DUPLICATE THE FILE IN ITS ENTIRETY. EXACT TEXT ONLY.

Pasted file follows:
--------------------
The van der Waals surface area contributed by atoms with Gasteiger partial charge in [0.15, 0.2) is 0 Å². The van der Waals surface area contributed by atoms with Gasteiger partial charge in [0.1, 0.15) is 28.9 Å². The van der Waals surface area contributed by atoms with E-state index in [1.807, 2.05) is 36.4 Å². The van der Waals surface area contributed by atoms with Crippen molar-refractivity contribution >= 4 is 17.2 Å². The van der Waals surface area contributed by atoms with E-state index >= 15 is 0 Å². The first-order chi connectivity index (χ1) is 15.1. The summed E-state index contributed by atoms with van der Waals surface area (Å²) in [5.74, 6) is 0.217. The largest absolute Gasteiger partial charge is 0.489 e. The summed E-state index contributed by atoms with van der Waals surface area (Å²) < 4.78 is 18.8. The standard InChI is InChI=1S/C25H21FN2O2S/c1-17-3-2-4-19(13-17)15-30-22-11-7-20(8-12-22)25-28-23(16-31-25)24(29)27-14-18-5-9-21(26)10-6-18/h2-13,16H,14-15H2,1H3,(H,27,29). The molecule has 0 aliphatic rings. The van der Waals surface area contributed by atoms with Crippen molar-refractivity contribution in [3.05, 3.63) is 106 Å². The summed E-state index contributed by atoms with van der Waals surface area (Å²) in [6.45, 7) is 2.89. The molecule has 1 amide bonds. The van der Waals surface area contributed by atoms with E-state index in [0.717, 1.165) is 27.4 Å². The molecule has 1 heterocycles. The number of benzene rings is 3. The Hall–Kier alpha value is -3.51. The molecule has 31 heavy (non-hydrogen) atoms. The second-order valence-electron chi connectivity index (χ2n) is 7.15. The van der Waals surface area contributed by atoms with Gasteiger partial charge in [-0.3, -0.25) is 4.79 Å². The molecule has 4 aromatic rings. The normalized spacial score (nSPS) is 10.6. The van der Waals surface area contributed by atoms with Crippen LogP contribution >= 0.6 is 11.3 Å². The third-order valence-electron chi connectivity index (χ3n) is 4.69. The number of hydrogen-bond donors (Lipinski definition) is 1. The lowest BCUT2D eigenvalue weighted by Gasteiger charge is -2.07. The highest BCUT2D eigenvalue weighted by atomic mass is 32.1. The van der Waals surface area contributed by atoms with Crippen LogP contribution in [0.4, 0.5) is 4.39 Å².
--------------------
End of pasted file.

The van der Waals surface area contributed by atoms with Gasteiger partial charge in [0.15, 0.2) is 0 Å². The van der Waals surface area contributed by atoms with Gasteiger partial charge in [0.1, 0.15) is 28.9 Å². The van der Waals surface area contributed by atoms with E-state index in [1.807, 2.05) is 36.4 Å². The van der Waals surface area contributed by atoms with Crippen molar-refractivity contribution >= 4 is 17.2 Å². The van der Waals surface area contributed by atoms with E-state index >= 15 is 0 Å². The first-order chi connectivity index (χ1) is 15.1. The summed E-state index contributed by atoms with van der Waals surface area (Å²) in [5.74, 6) is 0.217. The largest absolute Gasteiger partial charge is 0.489 e. The summed E-state index contributed by atoms with van der Waals surface area (Å²) < 4.78 is 18.8. The standard InChI is InChI=1S/C25H21FN2O2S/c1-17-3-2-4-19(13-17)15-30-22-11-7-20(8-12-22)25-28-23(16-31-25)24(29)27-14-18-5-9-21(26)10-6-18/h2-13,16H,14-15H2,1H3,(H,27,29). The molecule has 0 aliphatic rings. The van der Waals surface area contributed by atoms with Crippen molar-refractivity contribution in [3.05, 3.63) is 106 Å². The summed E-state index contributed by atoms with van der Waals surface area (Å²) in [6.45, 7) is 2.89. The molecule has 1 amide bonds. The van der Waals surface area contributed by atoms with E-state index in [0.717, 1.165) is 27.4 Å². The molecule has 1 heterocycles. The number of benzene rings is 3. The Hall–Kier alpha value is -3.51. The molecule has 31 heavy (non-hydrogen) atoms. The second-order valence-electron chi connectivity index (χ2n) is 7.15. The van der Waals surface area contributed by atoms with Gasteiger partial charge in [-0.3, -0.25) is 4.79 Å². The molecule has 4 aromatic rings. The normalized spacial score (nSPS) is 10.6. The van der Waals surface area contributed by atoms with Crippen LogP contribution >= 0.6 is 11.3 Å². The third-order valence-electron chi connectivity index (χ3n) is 4.69. The number of hydrogen-bond donors (Lipinski definition) is 1. The lowest BCUT2D eigenvalue weighted by Gasteiger charge is -2.07. The highest BCUT2D eigenvalue weighted by atomic mass is 32.1. The van der Waals surface area contributed by atoms with Crippen LogP contribution in [0.4, 0.5) is 4.39 Å².